- Nathan & The Zydeco Cha Chas – zydeco: Nathan Williams plays zydeco, the fast and furious accordion-driven dance music of the Creole people of South Louisiana, a relatively modern style that emerged after the Second World War. With its trademark rubboard percussion, electric guitars and R&B influences, zydeco is distinct from the fiddle-driven music of neighboring Cajuns.
- John Jorgenson Quintet – Gypsy jazz: Born and raised in Madison, Wisconsin, John Jorgenson first came to national attention in the mid 1980s as co-founder of the country-rock act The Desert Rose Band. In the late 1970s Jorgenson discovered gypsy jazz—the string-driven swing created by Jean “Django” Reinhardt and Stephane Grappelli in 1930s Paris. He immersed himself in the music and continued to explore the musical style with his own ensembles while touring internationally with other artists. Jorgenson is now known as “the US Ambassador of Gypsy Jazz” and even portrayed Django Reinhardt in the Hollywood feature film “Head in the Clouds.”
- The Embers – beach music: One of most prominent, successful and long-running bands playing beach music is The Embers. Drummer Bobby Tomlinson is the only remaining original member of the group that was formed in Raleigh, NC in 1958. The group has recorded 17 albums, numerous singles, and continue to perform around 300 dates a year. The Embers have been named North Carolina’s Official Musical Ambassadors and were inducted into the South Carolina Rhythm and Blues Hall of Fame in 1995. This performance is sponsored by Ardmore Residential.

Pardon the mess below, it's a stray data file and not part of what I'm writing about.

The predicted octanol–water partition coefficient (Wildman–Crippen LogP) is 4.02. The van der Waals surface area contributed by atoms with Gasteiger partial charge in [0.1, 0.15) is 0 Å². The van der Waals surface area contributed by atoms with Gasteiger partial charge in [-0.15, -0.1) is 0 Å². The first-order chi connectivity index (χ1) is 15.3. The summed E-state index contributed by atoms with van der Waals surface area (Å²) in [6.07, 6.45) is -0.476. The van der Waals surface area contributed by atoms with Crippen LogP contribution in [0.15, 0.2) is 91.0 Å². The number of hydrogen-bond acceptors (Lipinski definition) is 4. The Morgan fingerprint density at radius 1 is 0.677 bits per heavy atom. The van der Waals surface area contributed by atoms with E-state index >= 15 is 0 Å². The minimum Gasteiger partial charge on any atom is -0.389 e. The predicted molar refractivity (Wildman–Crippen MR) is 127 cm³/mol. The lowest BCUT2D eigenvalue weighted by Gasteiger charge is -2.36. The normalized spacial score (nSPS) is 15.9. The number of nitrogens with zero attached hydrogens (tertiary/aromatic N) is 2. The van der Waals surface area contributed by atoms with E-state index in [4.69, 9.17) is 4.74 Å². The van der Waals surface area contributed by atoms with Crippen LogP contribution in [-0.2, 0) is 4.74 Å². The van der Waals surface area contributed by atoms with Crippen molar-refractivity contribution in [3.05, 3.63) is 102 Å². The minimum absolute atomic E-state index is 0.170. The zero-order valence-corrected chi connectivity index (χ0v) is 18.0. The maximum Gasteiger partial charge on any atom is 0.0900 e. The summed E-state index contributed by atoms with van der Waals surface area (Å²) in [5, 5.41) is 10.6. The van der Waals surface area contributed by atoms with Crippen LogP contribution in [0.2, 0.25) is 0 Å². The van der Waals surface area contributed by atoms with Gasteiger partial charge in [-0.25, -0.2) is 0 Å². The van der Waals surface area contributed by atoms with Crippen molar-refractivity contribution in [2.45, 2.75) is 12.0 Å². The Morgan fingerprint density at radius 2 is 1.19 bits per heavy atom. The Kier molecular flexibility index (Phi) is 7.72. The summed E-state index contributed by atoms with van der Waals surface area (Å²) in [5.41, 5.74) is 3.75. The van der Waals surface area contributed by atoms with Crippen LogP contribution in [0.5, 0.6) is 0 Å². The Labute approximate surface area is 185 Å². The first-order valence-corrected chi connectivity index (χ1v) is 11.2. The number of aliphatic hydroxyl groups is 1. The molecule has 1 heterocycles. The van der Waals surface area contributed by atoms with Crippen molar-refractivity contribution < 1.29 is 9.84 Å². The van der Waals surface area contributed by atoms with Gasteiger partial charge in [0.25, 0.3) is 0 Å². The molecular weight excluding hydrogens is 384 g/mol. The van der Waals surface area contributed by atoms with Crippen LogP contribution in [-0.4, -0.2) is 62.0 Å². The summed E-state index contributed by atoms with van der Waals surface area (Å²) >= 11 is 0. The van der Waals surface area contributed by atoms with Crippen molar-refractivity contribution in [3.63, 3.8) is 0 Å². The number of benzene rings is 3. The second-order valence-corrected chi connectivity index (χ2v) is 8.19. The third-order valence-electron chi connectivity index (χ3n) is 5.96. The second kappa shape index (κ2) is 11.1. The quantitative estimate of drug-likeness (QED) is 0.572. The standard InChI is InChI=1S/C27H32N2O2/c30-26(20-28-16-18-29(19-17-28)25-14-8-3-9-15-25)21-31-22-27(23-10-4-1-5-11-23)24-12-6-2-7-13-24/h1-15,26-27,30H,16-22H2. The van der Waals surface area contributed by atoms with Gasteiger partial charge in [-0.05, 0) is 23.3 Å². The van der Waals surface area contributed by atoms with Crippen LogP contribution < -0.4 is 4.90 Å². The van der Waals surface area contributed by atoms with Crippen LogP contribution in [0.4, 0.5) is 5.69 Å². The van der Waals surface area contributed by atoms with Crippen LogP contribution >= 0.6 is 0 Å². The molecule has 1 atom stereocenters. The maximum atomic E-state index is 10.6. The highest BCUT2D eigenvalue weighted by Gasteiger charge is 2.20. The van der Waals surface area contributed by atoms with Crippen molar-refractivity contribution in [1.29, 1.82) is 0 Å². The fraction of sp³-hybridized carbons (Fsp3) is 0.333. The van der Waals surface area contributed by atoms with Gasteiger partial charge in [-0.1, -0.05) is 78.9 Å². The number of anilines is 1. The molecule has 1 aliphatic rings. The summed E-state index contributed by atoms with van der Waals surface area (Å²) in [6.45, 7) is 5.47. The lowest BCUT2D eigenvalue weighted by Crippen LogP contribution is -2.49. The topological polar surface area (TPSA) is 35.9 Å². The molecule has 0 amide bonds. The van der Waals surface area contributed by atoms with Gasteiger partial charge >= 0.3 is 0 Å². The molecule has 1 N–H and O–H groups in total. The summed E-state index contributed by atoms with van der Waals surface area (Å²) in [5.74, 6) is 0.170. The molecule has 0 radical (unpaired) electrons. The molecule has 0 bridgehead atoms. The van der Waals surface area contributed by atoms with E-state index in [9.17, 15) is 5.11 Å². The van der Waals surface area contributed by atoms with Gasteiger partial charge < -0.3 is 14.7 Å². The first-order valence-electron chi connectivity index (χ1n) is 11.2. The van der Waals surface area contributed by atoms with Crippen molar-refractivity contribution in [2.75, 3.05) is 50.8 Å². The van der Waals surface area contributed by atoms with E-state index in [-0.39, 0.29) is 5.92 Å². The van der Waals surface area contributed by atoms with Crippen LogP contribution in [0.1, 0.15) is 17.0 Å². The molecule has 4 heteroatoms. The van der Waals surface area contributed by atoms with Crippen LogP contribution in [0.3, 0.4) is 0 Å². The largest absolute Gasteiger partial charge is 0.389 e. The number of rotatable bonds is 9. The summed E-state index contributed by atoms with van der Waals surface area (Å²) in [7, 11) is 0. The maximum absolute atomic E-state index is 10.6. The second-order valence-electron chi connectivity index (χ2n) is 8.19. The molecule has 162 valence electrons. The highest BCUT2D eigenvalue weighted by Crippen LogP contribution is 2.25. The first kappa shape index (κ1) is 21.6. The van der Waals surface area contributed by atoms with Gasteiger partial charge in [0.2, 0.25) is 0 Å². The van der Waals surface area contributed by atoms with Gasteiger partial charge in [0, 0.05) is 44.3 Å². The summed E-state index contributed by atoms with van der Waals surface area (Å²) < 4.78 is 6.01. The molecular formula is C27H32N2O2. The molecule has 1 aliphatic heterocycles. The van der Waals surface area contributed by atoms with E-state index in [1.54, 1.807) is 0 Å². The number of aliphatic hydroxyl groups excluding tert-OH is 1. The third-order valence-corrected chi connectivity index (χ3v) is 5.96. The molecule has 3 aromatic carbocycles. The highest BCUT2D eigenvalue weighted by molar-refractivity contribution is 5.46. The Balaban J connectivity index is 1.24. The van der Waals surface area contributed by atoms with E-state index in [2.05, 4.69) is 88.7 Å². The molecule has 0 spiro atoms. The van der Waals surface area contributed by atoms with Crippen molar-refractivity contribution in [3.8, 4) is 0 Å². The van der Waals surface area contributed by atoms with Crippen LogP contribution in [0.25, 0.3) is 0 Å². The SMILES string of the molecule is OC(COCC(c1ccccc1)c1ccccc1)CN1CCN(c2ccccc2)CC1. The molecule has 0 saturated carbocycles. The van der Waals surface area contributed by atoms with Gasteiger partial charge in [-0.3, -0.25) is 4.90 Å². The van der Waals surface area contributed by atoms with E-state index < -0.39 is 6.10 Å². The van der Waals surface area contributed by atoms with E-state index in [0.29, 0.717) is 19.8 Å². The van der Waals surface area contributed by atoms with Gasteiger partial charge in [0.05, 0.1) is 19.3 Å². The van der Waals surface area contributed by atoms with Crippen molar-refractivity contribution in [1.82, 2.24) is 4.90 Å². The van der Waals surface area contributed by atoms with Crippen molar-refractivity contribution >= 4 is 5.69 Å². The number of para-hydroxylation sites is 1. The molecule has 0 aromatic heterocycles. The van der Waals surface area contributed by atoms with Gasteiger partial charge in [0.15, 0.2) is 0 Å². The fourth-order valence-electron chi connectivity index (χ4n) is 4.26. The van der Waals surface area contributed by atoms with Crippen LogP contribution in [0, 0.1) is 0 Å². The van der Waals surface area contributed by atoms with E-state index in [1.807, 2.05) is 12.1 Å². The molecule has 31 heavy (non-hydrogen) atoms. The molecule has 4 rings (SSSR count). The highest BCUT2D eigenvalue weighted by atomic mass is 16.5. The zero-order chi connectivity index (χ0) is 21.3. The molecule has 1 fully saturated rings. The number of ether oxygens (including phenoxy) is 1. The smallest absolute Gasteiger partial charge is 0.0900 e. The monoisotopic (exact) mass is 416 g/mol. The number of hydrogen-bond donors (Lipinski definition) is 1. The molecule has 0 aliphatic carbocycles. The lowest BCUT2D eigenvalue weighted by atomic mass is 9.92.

To learn more about these artists and their stories, please visit ncfolkfestival.com/performers. The NC Folk Festival will also feature individual artists on social media:
More performers will be announced as they are confirmed.
About the North Carolina Folk Festival: Produced by ArtsGreensboro, the NC Folk Festival is celebrating its first year as a legacy event following the three-year residency of the National Folk Festival which took place in Greensboro from 2015-2017. The FREE, three-day event is North Carolina’s fastest growing cultural event and will take place in downtown Greensboro the weekend of September 7-9, 2018. ncfolkfestival.com
About ArtsGreensboro With an annual budget of approximately $3.5 million, ArtsGreensboro is a catalyst for innovation to build recognition and support for the arts. Through its annual community-wide Campaign for the Arts- supported grant programs, the 17DAYS Arts & Culture Festival, and other opportunities including the NC Folk Fest and the Van Dyke Performance Space, ArtsGreensboro is driving the health and vitality of our community by supporting arts education, celebrating the diversity of Greensboro, and driving economic impact through excellence in arts programming. artsgreensboro.org